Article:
I speculated yesterday on the possible causes for the horrific tragedy of the Germanwings crash.  As a throwaway concept, I included the possibility that the plane could have been brought down deliberately, like the EgyptAir 990 crash in 1999.  In light of new information released today, it now seems clear that this is, in fact, the case.

At Top of Climb, after what was reported as a normal evolution from start, taxi takeoff and level off, the captain exited the cockpit to use the restroom.  The moment he left, the first officer, Andreas Lubitz, started the plane into a steep descent.  Judging from the vertical speed of more than 3000 fpm, it was likely Level Change with speed brakes fully deployed.  It was a chilling and deliberate act to bring that plane down as quickly as possible without running into the software safety features built into the Airbus Normal Law.

According to Brice Robin, the chief Marseilles prosecutor, the voice recorder picked up the sound of Lubitz’s breathing all the way to impact.

At this point we can confidently conclude that Andreas Lubitz waited for the captain to leave the cockpit before deliberately killing himself and 149 other people.  The cockpit door is designed to keep intruders from forcing their way into the flight deck.  There is a keypad where a code can be entered to gain access after a 30-second delay, but that can be denied from within the cockpit.  During the 10 minute descent the captain tried, with increasing intensity, to regain access to the cockpit.  We can infer that Lubitz repeatedly denied the captain’s entry.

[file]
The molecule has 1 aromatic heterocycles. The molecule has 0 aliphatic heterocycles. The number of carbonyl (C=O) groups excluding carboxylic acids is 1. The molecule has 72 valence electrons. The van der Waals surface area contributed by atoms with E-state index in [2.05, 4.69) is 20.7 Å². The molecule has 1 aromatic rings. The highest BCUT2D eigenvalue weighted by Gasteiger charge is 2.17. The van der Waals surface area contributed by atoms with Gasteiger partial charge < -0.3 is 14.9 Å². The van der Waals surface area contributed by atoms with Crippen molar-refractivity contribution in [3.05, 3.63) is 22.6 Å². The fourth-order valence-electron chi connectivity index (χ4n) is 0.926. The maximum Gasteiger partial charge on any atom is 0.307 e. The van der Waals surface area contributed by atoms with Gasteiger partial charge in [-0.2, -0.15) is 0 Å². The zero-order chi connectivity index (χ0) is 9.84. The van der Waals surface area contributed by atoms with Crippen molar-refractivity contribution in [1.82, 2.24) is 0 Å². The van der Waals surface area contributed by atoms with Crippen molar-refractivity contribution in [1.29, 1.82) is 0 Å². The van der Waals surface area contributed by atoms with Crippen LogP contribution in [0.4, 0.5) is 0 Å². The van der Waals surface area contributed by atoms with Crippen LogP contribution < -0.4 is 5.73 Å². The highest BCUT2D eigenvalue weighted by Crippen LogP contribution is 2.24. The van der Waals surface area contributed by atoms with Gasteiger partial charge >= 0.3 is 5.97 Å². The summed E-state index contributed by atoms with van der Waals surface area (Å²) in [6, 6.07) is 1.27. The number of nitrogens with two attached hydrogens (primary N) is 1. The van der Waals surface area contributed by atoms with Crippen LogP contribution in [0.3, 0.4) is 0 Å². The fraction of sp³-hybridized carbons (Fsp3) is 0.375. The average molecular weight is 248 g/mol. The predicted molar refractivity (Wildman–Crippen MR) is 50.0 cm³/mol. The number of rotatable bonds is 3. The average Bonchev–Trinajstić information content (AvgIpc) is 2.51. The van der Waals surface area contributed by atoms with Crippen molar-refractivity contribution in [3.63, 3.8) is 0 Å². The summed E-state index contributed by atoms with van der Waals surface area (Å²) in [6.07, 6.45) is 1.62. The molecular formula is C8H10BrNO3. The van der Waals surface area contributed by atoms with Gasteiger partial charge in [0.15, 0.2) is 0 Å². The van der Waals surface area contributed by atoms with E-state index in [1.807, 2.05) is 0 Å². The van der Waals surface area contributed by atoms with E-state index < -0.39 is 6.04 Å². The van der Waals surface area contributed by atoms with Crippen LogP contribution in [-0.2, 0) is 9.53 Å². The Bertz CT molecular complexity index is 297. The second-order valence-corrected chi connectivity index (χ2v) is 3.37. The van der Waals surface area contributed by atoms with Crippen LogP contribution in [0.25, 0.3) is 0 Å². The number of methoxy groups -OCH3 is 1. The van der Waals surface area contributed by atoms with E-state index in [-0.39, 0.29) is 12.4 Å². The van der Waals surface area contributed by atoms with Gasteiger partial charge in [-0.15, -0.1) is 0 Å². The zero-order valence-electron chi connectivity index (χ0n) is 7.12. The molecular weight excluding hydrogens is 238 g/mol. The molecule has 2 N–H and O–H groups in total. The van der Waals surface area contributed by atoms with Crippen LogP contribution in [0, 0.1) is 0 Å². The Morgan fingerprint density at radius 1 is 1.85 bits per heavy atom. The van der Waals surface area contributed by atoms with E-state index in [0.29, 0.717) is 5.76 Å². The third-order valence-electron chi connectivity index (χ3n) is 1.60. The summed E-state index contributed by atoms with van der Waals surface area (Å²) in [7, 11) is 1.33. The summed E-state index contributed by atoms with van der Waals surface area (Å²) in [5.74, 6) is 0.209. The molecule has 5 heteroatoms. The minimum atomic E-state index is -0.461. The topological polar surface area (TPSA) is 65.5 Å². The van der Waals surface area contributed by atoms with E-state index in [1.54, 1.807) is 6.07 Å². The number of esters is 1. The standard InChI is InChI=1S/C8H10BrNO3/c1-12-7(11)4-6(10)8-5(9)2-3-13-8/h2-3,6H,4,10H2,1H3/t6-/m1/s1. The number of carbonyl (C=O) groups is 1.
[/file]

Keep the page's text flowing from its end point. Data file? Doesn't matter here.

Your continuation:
Ever since EgyptAir in 1999, US carriers have had a policy that there not be one person left alone in the cockpit.  Since 9/11, the policy for opening the cockpit door was made even more restrictive.  Generally, a heavy food cart is used to barricade the forward galley while a flight attendant stands behind it, kindly asking the premium passengers to keep their seats until the cockpit door is once again secure.  Another flight attendant enters the cockpit while the pilots cycle back to the lav.  It is a huge manpower imposition just to answer the call of nature, especially if it strikes before the cabin crew has completed their service.  On a 737, with 2 pilots and 4 flight attendants, it takes two thirds of the total crew just to take a leak.

I have flown for my particular airline for nearly 19 years, and there has never once been a pilot who I wouldn’t feel absolutely secure leaving alone in the cockpit, but I understand and respect the regulation.  Perhaps having another heartbeat in the cockpit with him that day would have reminded Andreas Lubitz that he wasn’t the only person on that plane.